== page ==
It’s hard to imagine, but at one point, the Silicon Valley was full of prune plum trees! As tech took over, farmers (including the Mariani Family) moved to the east. They discovered that Central California was an ideal location to replant their orchards. Today, over eighty percent of California Prunes are grown in the Sacramento Valley. The remaining 20 percent are grown in the San Joaquin Valley. The Mariani Family has prune orchards in Yuba City, Marysville and Vacaville.

What makes the Sacramento Valley special?

Even if you’re not a farmer, the Sacramento Valley is a great place to visit or call home. “Within a day, you can get to the beach and the mountains and everything in between. There’s every kind of farming and agriculture. It’s a great way for people to really see how ag works and still get the big city influences within a day trip”, George says.

How does the Mariani Family farm sustainably?

As a multi-generational farm family, the Mariani Family is committed to sustainable farming. “When growing a crop, you need to contribute back to the orchard or field,” George explains. “Anything that makes the environment or soil more productive is creating sustainability.” When trees are pruned, those clippings are chipped and returned to the soil. Cover crops are grown, when appropriate, to help enrich the soil and increase water retention. Irrigation is carefully monitored by the use of drip lines that deliver a precise amount to each tree.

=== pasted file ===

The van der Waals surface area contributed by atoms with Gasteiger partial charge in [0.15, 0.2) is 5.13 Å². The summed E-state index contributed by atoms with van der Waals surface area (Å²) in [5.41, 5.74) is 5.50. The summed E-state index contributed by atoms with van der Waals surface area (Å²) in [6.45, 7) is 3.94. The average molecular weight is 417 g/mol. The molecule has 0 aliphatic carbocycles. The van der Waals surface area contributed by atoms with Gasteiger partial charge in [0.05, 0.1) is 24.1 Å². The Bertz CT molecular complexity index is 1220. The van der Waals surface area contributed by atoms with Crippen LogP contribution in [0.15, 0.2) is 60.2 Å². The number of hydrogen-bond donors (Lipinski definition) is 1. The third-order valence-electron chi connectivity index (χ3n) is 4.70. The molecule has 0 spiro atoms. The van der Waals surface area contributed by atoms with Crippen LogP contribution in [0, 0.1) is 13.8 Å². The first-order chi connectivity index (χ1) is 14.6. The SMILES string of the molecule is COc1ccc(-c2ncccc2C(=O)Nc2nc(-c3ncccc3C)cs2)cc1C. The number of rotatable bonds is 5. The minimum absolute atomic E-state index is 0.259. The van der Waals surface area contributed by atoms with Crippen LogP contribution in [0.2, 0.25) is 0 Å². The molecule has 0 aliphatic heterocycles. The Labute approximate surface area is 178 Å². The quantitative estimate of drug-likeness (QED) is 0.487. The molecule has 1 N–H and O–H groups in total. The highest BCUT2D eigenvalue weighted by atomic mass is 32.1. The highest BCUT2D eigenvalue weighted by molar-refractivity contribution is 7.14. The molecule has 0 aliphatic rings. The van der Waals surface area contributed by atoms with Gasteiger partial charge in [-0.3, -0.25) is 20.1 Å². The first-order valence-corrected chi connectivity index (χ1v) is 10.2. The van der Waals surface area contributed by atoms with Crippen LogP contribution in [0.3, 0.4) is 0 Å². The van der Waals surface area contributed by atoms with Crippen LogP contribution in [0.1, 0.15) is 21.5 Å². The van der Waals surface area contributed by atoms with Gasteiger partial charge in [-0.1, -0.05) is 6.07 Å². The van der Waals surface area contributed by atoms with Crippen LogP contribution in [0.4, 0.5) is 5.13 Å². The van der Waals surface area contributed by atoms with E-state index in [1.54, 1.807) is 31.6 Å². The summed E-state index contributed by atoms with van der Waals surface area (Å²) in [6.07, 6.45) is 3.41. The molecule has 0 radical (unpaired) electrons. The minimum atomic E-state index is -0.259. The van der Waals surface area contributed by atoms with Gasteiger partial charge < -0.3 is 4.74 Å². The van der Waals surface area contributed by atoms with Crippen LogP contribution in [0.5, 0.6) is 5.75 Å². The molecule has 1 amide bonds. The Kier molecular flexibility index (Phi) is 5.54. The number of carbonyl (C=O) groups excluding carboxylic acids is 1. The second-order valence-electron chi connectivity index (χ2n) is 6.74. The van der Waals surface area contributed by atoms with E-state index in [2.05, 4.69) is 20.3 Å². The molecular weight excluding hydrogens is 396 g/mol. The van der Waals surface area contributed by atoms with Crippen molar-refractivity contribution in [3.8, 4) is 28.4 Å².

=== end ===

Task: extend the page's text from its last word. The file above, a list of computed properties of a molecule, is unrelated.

While many of these sustainable practices have been implemented for generations, the Mariani family has also embraced newer technologies. Things like installing solar arrays and water recycling play a huge role in helping to conserve our finite resources!

Aerial view of Mariani's Vacaville plant

Do family farms use solar power?

Many family farms have installed solar arrays, and the Mariani Family is no exception. Solar panels provide over a quarter of the energy needed to operate their production facility.

Do farmers recycle waste water?

At Mariani’s Vacaville location, a massive water purification plant recycles waste water which is then used to irrigate their trees. This alone has reduced water consumption by 8 million gallons!

Pictured: Fidel Morales is Mariani's Plant #2 Supervisor.

How is the Mariani family committed to their employees?

When talking about sustainability, it’s important to remember that it’s not ALL about the environment. For a family farm to truly be sustainable, it’s important to have a great team of employees. The Mariani Family is proud to have ten employees that have been with them for over forty years. Most of them started out in the orchards or driving a forklift. Today, they work in management roles, serving as production supervisors and plant supervisors. “That experience can’t be taught. Providing a path for those people to stay with you and continue to advance is super important and really gratifying.”

One of the challenges family farms face is convincing the younger generation that farmwork offers real opportunities for advancement. In fact, George says that some of the people who started out as entry level farm workers 30 or 40 years ago now own 2 or 3 houses and have put their children through college. Because so much of the labor is now automated, Mariani offers in-house training for their team. ”These people have a lot of opportunities out there,” George explains. “The ability to have long term employees comes back to the people that own those orchards and run those operations, and having really good in-house training for them.”